|JOSEPH||1 Dec 1662||Mary Holbrook||1718 West Dedham|
In choosing plain Biblical names for their children, the Colburns followed the tradition of Puritans from East Anglia. The parents of most of those they married followed the same tradition. The one exception is John Colburn’s wife, Experience. Her family came from a different part of England (Yorkshire) where hortatory names were commonly used. Ref Her father’s name was Hopestill Leland.
The Colburn children attended the first free, tax-supported public school in America, established in Dedham in 1640. Puritans valued schooling, and tended to be more highly educated than other colonists.
Nathaniel was still living on High Street when he died, on 14 May 1691 at the age of 79. In his will, written the year before, he left his wife “the use, income & benefit of the whole Estate,” (unless she remarried, in which case she would get only a third) and “her Dwelling in ye Parlour end of my house.” Priscilla was 77 when he died. Ref
To four of his sons and his two eldest daughters he gave the houses and land on which they were already living (and on which they had been paying the “rates” for many years.) He gave sums of money to his three youngest daughters, long since married. His two eldest sons each received tracts in “Roxbury Plain,” then part of Dedham and now part of Boston. Son John froze to death in 1708, lost in the snow in Roxbury while returning home from Boston. There is a Colburn Street in Jamaica Plain today; for which Colburn it was named is unclear.
Two younger sons, Samuel and Joseph, were given “all the buildings they now possess & all my farme of One hundred & Fifty acres, that I purchased of Mister Allin... beyond the rockes” in West Dedham, which became a separate town (Westwood) in 1897. Nathaniel had purchased this undeveloped land in 1681 from the heirs of Dedham's first minister, John Allen (also Allin, Allyn, Allyne.) In honor and gratitude for his esteemed presence amongst them, when assigning "dividends" the Proprietors gave their Cambridge-educated pastor large, choice plots of land. Allen's heirs had moved to Boston and apparently were not interested in farming out in Dedham.
Before following the story of the branch of the Colburn family that moved to these West Dedham farms, we will tell a shorter story about what happened to Nathaniel’s original homestead. A century later, a cousin descendant’s bequest became a major turning point in the history of Dedham.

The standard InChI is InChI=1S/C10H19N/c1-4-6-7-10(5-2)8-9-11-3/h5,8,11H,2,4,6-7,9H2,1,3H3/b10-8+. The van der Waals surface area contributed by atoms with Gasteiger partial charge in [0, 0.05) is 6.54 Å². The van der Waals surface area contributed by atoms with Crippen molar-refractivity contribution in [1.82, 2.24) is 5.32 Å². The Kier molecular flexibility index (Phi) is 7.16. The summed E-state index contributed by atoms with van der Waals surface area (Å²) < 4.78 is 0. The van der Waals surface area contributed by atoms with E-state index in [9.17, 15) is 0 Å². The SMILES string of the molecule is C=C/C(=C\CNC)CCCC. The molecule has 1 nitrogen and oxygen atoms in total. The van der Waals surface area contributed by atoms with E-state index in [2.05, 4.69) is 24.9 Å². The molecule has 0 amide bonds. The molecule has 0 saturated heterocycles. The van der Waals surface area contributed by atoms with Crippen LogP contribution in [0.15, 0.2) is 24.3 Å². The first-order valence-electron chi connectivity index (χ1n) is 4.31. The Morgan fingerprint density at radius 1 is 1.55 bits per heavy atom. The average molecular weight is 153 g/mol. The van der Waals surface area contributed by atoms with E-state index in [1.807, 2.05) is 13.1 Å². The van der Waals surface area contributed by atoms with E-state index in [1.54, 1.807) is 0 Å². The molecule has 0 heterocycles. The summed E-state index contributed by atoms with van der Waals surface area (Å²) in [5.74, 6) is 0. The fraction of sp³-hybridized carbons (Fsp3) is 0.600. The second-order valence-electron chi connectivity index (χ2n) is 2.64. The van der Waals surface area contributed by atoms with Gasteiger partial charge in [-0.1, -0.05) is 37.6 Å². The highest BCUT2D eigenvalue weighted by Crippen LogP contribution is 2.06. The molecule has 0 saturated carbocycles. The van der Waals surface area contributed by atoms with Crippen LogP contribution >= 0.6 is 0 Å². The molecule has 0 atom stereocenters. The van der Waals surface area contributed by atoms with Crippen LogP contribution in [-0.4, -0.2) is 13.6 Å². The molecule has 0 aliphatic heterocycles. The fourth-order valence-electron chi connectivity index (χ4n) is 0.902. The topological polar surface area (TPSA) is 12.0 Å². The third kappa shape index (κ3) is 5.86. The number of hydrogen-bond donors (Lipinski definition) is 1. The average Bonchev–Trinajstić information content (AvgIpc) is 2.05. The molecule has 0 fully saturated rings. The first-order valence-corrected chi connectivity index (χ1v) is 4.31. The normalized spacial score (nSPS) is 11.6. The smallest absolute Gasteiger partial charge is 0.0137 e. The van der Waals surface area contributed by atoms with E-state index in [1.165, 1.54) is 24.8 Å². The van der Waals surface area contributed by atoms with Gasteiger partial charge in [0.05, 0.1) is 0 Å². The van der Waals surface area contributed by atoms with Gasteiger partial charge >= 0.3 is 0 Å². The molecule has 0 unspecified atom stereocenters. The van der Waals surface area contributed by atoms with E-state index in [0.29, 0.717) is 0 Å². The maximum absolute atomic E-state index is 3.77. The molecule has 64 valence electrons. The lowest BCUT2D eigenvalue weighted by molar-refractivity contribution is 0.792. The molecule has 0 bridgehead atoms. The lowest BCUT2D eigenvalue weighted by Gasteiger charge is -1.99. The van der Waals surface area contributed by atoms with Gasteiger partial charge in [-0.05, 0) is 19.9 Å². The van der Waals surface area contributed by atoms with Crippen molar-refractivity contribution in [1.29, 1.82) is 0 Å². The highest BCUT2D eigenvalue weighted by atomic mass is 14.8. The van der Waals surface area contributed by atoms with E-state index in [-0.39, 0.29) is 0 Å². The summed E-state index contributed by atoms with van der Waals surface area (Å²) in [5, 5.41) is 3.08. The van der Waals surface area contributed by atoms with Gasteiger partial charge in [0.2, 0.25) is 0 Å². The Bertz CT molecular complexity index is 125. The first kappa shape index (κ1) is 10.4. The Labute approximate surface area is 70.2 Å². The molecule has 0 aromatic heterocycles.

To Benjamin, his fourth of five sons, Nathaniel gave “my owne present dwelling house & other buildings thereto... with all my homestead.” Why this particular son inherited the original farm while the others worked later acquisitions is unknown. Perhaps all the other sons chose to build their own farms on land that would become theirs on Nathaniel's death, and one son was needed to help the aging father. Perhaps Benjamin was his mother’s favorite. For a year, until she died on 12 Aug 1692, Benjamin shared the family homestead with Priscilla.
Benjamin became a leading citizen of Dedham, serving as Selectman several times. He and his heirs accumulated additional Dedham land. Though he had ten children, many died young. Two generations later, 24-year old Samuel Colburn became the sole heir to all the land accumulated by this branch of the Colburns.
Samuel lived with his mother in Nathaniel’s original homestead on High Street, near what is now Dedham Square. In 1756, during the French and Indian War, he volunteered to be a soldier, and promptly died from disease on an expedition to upstate New York.
Samuel’s will came as a shock to Dedham. He left his entire estate, after his mother died, to the Anglican (Episcopal) church.
The Anglican church! To a town still dominated by the descendants of Puritans, who had emigrated in part to get away from the Church of England and its “popish ways,” this was astonishing. Why he made this choice remains a mystery. He was not Anglican himself, though he had Anglican friends. It was perhaps a whim -- a young man’s secret gesture of disdain for conventional values before he rode off to war.
Like many Colburns over the generations, Samuel’s mother lived a very long life, dying at age 91, in 1792. Decisions made by the Episcopal Rector at that time, when the church finally inherited the estate, transformed Dedham:
Modern Church Street... first to be laid out, was the original urban street in the Town of Dedham, in the sense that it was intended to be bordered by house lots, as opposed to being merely a way from one farm to another. By Special Act of the Massachusetts legislature, the Episcopal Church was empowered to lease lots for periods of 999 years. Ref
Shopkeepers and artisans took over some of the lots, and created a “downtown.” Dedham was on its way from being a sleepy agricultural town to something else. By this point however the Colburn branch followed in this history was a generation away from Dedham, and headed off into "another wilderness."